Not bad-mouthing your ex is one of the basic parenting rules divorcing couples learn very quickly. To some, bad-mouthing means not making negative comments. For me, bad-mouthing applies to all communication – verbal, written and non-verbal. Sometimes it’s even what you don’t say that conveys disapproval. Most parents trip over the ‘no bad-mouthing’ rule at some point. It’s to be expected. But what happens when you’re locked in a custody battle?
My current guest, Tina Swithin has two girls who are now aged six and eight. Tina has been locked in a on-going custody battle with her ex for four years now and despite the animosity between them, Tina does her best to shield her children from the conflict. Here’s Tina:
I’m a really positive person by nature and I don’t let it carry over.
When I’m with my children, I’m with them and I let them bring issues to me. I don’t initiate it with them. They’re both in therapy. If an issue comes to my attention that they bring up having to do with their father and I feel like it’s something that I’m not equipped to handle, I will tell them, “I wish I had the answers for that and I don’t, so we can talk to your therapist about what’s going on.”
I really lean on my daughters’ therapists to help me navigate this, because I don’t think anybody is qualified to deal with what has been in front of me. I don’t bring up their father unless they bring him up and that usually has to do with issues that have happened while they’re in his care. I’m really careful to not bad mouth him ever. As much animosity as I have towards him, that’s their father and I will never deny that to them.
They really aren’t aware of the court proceedings. They’re in school when it’s going on. I work from home, so they have no idea what I’m working on from day-to-day. I’m always doing projects and staying busy, so they really don’t know anything about the court process. They’ve very young, so I shelter them from that.
They’ve been to a lot of evaluators during the custody evaluations and so they’ve had to grow up faster than they should and talk to people about the issues that are going on, but they’re both amazing little girls. They know right from wrong and I think just modeling what is healthy and loving and normal behavior is the best thing that I can do for them, because they see when they go to their dad’s what is not normal. Luckily they’re with him for such a short period of time that I’m able to impart what is healthy and normal in our home.
I think the older they get, the more aware they are of the issues. It involves more coaching when it’s time to go, for sure and that’s definitely the challenging part. It’s really difficult for me to have to be encouraging them to go somewhere where I don’t feel that they’re safe. Yet, our family court system tells me that I have to be encouraging and if I’m anything less than encouraging, it’s considered parental alienation, so it’s a fine line. It crosses boundaries for me morally, that I’m telling my girls, “You’re going to be fine,” when I believe that is not the case.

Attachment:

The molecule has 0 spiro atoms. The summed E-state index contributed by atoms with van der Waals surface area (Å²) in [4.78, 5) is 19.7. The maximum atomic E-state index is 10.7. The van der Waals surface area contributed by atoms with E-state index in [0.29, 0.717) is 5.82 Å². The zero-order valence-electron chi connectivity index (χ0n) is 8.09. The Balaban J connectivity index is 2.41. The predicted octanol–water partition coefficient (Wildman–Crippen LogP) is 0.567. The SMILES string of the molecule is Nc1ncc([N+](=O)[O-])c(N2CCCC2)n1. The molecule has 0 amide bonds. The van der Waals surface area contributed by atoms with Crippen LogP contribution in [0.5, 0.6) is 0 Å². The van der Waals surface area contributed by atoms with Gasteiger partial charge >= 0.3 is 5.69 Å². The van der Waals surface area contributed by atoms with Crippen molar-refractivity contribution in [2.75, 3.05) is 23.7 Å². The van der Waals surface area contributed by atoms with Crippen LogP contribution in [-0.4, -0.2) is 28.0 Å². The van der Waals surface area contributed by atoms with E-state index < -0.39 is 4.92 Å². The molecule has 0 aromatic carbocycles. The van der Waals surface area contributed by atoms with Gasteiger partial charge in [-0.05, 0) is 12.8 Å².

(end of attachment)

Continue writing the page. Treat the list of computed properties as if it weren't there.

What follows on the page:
Just this last visitation weekend, he knows my youngest daughter is afraid of dogs and so he told her if she didn’t clean up her toys he was going to take her outside and put her in the doghouse. It’s manipulative, it’s evil, it’s sadistic. I don’t feel that they’re safe when they go over there by any means.
They carry a cell phone with them which is mandated by the court. They are to have it on. My daughter carries it in a little fanny pack, so it’s on her body at all times and what I was instructed by Child Welfare Services was to teach the girls how to call 911 or to call me from a bathroom if there’s an emergency.
That’s about the extent of it. At their age I can’t talk to them in specifics about my concerns. I let them come to me with issues.
With the current custody evaluation that’s going on, I really believe that the evaluator gets it and he understands and he sees the issues. I’ve done such a good job of documenting everything that there’s no avoiding where the problem lies. I’m really hopeful that he’s going to help me protect the girls and he will assist the judge in getting supervised visits ordered. And our next court date is July, so I’m just holding on hope for that court date and hopefully things will be better for the girls.
I pray for that everyday.
What’s interesting for me in this segment is that there’s one person (Tina) who plays by the rules. She disagrees with the family court system demanding that she be encouraging but she’s going to go along with it because she doesn’t want to be accused of parental alienation. She sees that that would jeopardize her custody position. More importantly, she knows that it wouldn’t help her children cope with the situation.
Yet she’s up against someone who seemingly has little regard for the rules – if you read Tina’s blog you’ll get a better idea for her’s ex’s contempt of rules, social norms and parenting commonsense. It’s very hard to do anything collaboratively with someone who is playing by a different set of rules and it’s even more frustrating when you see that not following the rules doesn’t result in consequences.
That Tina can do this speaks to the strength of her own moral compass and I believe, that is what helps Tina navigate this conflict to be the best parent she can be.
Tina Swithin describes herself as a one-time victim now survivor. She’s spent the past four years in a horrific custody battle with her ex who she believes suffers from Narcissistic Personality Disorder. You can read about her journey at her blog, One Mom’s Battle and also in her book, Divorcing a Narcissist.
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